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dc.contributor.authorCunniffe, Niken
dc.contributor.authorLaranjeira, FFen
dc.contributor.authorNeri, Francoen
dc.contributor.authorDeSimone, Ralphen
dc.contributor.authorGilligan, Christopheren
dc.date.accessioned2016-12-01T12:06:45Z
dc.date.available2016-12-01T12:06:45Z
dc.date.issued2014-08-07en
dc.identifier.issn1553-734X
dc.identifier.urihttps://www.repository.cam.ac.uk/handle/1810/261378
dc.description.abstractA spatially-explicit, stochastic model is developed for Bahia bark scaling, a threat to citrus production in north-eastern Brazil, and is used to assess epidemiological principles underlying the cost-effectiveness of disease control strategies. The model is fitted via Markov chain Monte Carlo with data augmentation to snapshots of disease spread derived from a previously-reported multi-year experiment. Goodness-of-fit tests strongly supported the fit of the model, even though the detailed etiology of the disease is unknown and was not explicitly included in the model. Key epidemiological parameters including the infection rate, incubation period and scale of dispersal are estimated from the spread data. This allows us to scale-up the experimental results to predict the effect of the level of initial inoculum on disease progression in a typically-sized citrus grove. The efficacies of two cultural control measures are assessed: altering the spacing of host plants, and roguing symptomatic trees. Reducing planting density can slow disease spread significantly if the distance between hosts is sufficiently large. However, low density groves have fewer plants per hectare. The optimum density of productive plants is therefore recovered at an intermediate host spacing. Roguing, even when detection of symptomatic plants is imperfect, can lead to very effective control. However, scouting for disease symptoms incurs a cost. We use the model to balance the cost of scouting against the number of plants lost to disease, and show how to determine a roguing schedule that optimises profit. The trade-offs underlying the two optima we identify-the optimal host spacing and the optimal roguing schedule-are applicable to many pathosystems. Our work demonstrates how a carefully parameterised mathematical model can be used to find these optima. It also illustrates how mathematical models can be used in even this most challenging of situations in which the underlying epidemiology is ill-understood.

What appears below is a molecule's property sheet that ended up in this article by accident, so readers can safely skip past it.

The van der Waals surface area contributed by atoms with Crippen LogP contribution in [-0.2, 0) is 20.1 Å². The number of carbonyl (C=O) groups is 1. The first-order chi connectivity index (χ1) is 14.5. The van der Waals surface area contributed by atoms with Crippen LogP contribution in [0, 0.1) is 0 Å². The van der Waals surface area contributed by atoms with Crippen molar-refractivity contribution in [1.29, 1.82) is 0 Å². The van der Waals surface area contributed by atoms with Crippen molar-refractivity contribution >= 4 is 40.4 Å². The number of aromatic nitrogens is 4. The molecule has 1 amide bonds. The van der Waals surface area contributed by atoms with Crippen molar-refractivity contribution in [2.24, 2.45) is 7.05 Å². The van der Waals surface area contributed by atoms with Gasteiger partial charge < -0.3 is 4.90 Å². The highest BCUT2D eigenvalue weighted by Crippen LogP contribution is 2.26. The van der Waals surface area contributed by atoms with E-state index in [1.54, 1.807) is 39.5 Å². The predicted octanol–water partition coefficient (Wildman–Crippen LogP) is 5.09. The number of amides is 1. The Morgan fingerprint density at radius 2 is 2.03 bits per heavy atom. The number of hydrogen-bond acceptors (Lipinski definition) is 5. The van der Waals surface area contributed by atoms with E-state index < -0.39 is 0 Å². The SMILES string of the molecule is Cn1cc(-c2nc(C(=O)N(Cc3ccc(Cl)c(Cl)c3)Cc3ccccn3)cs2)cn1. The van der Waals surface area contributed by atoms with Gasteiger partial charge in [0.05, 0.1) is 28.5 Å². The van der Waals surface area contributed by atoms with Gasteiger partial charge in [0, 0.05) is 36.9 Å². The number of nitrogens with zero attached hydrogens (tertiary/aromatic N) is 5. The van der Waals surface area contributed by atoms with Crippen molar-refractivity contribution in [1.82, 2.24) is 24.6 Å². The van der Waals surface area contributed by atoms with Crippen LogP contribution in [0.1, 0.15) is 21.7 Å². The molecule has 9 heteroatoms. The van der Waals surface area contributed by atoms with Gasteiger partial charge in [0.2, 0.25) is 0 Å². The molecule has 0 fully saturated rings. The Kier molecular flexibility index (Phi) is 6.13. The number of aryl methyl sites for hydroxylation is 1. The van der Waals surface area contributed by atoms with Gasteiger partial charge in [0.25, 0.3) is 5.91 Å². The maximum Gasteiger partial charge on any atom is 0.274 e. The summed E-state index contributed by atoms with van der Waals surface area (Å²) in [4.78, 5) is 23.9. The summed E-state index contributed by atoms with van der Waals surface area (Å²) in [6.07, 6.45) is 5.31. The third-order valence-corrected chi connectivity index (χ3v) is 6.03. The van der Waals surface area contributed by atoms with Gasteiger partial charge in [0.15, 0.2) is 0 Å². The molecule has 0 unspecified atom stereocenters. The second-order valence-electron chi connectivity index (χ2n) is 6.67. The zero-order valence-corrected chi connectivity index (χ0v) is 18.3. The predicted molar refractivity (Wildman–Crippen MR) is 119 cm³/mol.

dc.description.sponsorshipFFL was funded via a CNPq Fellowship (Brazil's National Council for Scientific and Technological Development, see http://memoria.cnpq.br/english/cnpq/index.htm). The funders had no role in study design, data collection and analysis, decision to publish, or preparation of the manuscript.
dc.languageENGen
dc.language.isoenen
dc.publisherPublic Library of Science (PLoS)
dc.rightsAttribution 4.0 Internationalen
dc.rightsAttribution 4.0 Internationalen
dc.rightsAttribution 4.0 Internationalen
dc.rights.urihttp://creativecommons.org/licenses/by/4.0/en
dc.rights.urihttp://creativecommons.org/licenses/by/4.0/en
dc.rights.urihttp://creativecommons.org/licenses/by/4.0/en
dc.subjectCitrusen
dc.subjectComputational Biologyen
dc.subjectMarkov Chainsen
dc.subjectModels, Biologicalen
dc.subjectModels, Statisticalen
dc.subjectMonte Carlo Methoden
dc.subjectPlant Diseasesen
dc.titleCost-effective control of plant disease when epidemiological knowledge is incomplete: modelling Bahia bark scaling of citrus.en
dc.typeArticle
prism.issueIdentifier8en
prism.numbere1003753en
prism.publicationDate2014en
prism.publicationNamePLoS Computational Biologyen
prism.volume10en
dc.identifier.doi10.17863/CAM.6545
dcterms.dateAccepted2014-06-11en
rioxxterms.versionofrecord10.1371/journal.pcbi.1003753en
rioxxterms.versionVoRen
rioxxterms.licenseref.urihttp://creativecommons.org/licenses/by/4.0/en
rioxxterms.licenseref.startdate2014-08-07en
dc.contributor.orcidCunniffe, Nik [0000-0002-3533-8672]
dc.contributor.orcidGilligan, Christopher [0000-0002-6845-0003]
dc.identifier.eissn1553-7358
rioxxterms.typeJournal Article/Reviewen
cam.issuedOnline2014-08-07en
datacite.issupplementedby.doi10.1371/journal.pcbi.1003753.s001en


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Attribution 4.0 International
Except where otherwise noted, this item's licence is described as Attribution 4.0 International